However, when I came back to the Church, I didn't put my brain into cold storage. Sometimes, when the exact explanations for the teachings of the Church are unclear to me, I have to trust that the Bride of Christ has been entrusted with the fullness of the Truth, and that the Holy Spirit guarantees she is free from error. That trust is founded on the Word of God himself, and what he promised: it isn't a blind faith. And the truths that I accept through faith are not (and could not be) in conflict with reason.
Lots of people still make the mistake of believing that it has to be either Science or Faith. Several of my students found the fact that I taught both RE and Science confusing, and they demanded to know which one I really believed. But slightly more worrying was the number of my colleagues who were surprised to discover that I could be a scientist and believe in God... and not just any old wishy-washy, vague pantheistic notion of God-in-Nature, but the God-made-Man who made specific demands of his followers.
The Faith Movement, with its specific emphasis on the synthesis of Science and Religion, helped me to feel less of an oddity - lots of people with scientific credentials who actually confessed to a belief in God (meeting priests with doctorates in astrophysics puts paid to the notion that religion is incompatible with "proper" Science!)
And now, the Holy Father has spoken out clearly about how faith in God is not incompatible with acceptance of evolution.
The Pontiff, during a question-and-answer session with 400 priests of the dioceses of Belluno-Feltre and Treviso, said that today in Germany, and also in the United States, there is a "fervent debate between so-called creationism and evolutionism, presented as if one of these alternatives excluded the other: Whoever believes in the Creator cannot think about evolution and whoever affirms evolution must exclude God."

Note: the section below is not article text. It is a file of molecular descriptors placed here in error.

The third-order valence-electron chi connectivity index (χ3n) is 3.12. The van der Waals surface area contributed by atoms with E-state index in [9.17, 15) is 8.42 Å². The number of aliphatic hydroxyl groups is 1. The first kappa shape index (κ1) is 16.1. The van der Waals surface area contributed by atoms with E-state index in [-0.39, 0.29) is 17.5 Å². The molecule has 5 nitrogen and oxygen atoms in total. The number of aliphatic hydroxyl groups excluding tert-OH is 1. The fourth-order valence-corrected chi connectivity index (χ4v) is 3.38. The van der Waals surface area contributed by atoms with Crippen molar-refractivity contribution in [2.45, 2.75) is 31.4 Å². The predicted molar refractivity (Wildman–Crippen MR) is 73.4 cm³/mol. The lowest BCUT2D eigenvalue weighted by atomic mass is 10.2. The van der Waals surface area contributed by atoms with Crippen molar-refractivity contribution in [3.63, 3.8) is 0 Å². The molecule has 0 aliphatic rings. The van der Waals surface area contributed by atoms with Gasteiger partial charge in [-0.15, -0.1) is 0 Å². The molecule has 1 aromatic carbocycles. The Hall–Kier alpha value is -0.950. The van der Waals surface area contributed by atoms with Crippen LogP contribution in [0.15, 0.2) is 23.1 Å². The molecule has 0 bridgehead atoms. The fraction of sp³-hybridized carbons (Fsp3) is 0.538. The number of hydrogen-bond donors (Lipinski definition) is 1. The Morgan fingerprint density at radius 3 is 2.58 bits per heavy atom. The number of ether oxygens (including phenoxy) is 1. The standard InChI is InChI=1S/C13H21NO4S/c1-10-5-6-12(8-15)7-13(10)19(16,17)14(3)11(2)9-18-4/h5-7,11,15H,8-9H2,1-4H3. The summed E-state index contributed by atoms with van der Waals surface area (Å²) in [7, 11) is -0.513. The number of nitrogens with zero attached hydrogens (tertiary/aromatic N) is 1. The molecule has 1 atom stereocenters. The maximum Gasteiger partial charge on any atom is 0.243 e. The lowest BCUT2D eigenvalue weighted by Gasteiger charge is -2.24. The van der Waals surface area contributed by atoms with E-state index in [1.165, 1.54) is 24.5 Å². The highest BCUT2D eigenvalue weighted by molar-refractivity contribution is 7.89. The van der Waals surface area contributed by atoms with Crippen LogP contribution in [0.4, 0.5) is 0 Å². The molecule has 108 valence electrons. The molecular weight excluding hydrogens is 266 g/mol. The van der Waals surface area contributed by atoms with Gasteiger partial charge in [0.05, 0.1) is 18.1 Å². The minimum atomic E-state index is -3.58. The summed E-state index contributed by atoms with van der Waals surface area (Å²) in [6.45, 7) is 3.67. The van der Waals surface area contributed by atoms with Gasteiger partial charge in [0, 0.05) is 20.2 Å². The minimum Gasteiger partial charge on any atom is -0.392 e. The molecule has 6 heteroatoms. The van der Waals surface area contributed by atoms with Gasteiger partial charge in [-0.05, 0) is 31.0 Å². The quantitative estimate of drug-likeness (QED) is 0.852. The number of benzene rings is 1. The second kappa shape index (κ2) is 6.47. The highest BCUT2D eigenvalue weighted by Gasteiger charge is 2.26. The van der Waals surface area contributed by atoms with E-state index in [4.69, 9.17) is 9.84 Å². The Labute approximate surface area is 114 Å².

However, Benedict XVI called this apparent conflict an absurdity.
"Because on one hand," he explained, "there is a great deal of scientific proof in favor of evolution, which appears as a reality that we must see and that enriches our knowledge of life and of being as such. But the doctrine of evolution does not answer everything and does not answer the great philosophical question: Where does everything come from? And how does everything take a path that ultimately leads to the person?
"It seems to me that it is very important that reason opens up even more, that it sees this information, but that it also sees that this information is not enough to explain all of reality. It is not enough."
The Pope urged a broader understanding of reason and the recognition of its vastness: "Our reason is not something irrational at heart, a product of irrationality. And reason precedes everything, creative reason, and we are truly the reflection of this reason.
"We are planned and wanted and, therefore, there is an idea that precedes me, a meaning that precedes me, which I must discover, follow and which, in the end, gives meaning to my life."
The more I read and hear about the Holy Father, the more I love him. Viva il Papa ! You can read more about his question-and-answer session over at ZENIT.